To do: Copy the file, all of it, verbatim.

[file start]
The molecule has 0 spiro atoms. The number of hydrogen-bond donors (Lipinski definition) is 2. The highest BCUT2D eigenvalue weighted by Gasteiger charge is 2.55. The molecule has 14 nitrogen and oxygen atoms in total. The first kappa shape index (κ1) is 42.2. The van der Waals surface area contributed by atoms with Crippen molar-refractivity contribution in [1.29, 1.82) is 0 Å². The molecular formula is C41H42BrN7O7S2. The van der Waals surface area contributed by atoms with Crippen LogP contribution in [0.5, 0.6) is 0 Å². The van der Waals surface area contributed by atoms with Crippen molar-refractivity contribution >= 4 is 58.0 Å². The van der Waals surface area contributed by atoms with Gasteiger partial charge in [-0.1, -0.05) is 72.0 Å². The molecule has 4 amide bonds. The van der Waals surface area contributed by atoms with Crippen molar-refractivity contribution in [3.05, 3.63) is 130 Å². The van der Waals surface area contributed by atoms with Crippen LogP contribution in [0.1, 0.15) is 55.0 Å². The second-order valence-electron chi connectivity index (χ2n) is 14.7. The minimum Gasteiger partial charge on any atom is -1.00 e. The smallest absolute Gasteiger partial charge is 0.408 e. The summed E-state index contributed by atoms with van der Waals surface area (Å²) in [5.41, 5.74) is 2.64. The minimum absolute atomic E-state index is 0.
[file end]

The molecule has 0 spiro atoms. The number of hydrogen-bond donors (Lipinski definition) is 2. The highest BCUT2D eigenvalue weighted by Gasteiger charge is 2.55. The molecule has 14 nitrogen and oxygen atoms in total. The first kappa shape index (κ1) is 42.2. The van der Waals surface area contributed by atoms with Crippen molar-refractivity contribution in [1.29, 1.82) is 0 Å². The molecular formula is C41H42BrN7O7S2. The van der Waals surface area contributed by atoms with Crippen LogP contribution in [0.5, 0.6) is 0 Å². The van der Waals surface area contributed by atoms with Crippen molar-refractivity contribution >= 4 is 58.0 Å². The van der Waals surface area contributed by atoms with Gasteiger partial charge in [-0.1, -0.05) is 72.0 Å². The molecule has 4 amide bonds. The van der Waals surface area contributed by atoms with Crippen molar-refractivity contribution in [3.05, 3.63) is 130 Å². The van der Waals surface area contributed by atoms with Crippen LogP contribution in [0.1, 0.15) is 55.0 Å². The second-order valence-electron chi connectivity index (χ2n) is 14.7. The minimum Gasteiger partial charge on any atom is -1.00 e. The smallest absolute Gasteiger partial charge is 0.408 e. The summed E-state index contributed by atoms with van der Waals surface area (Å²) in [5.41, 5.74) is 2.64. The minimum absolute atomic E-state index is 0.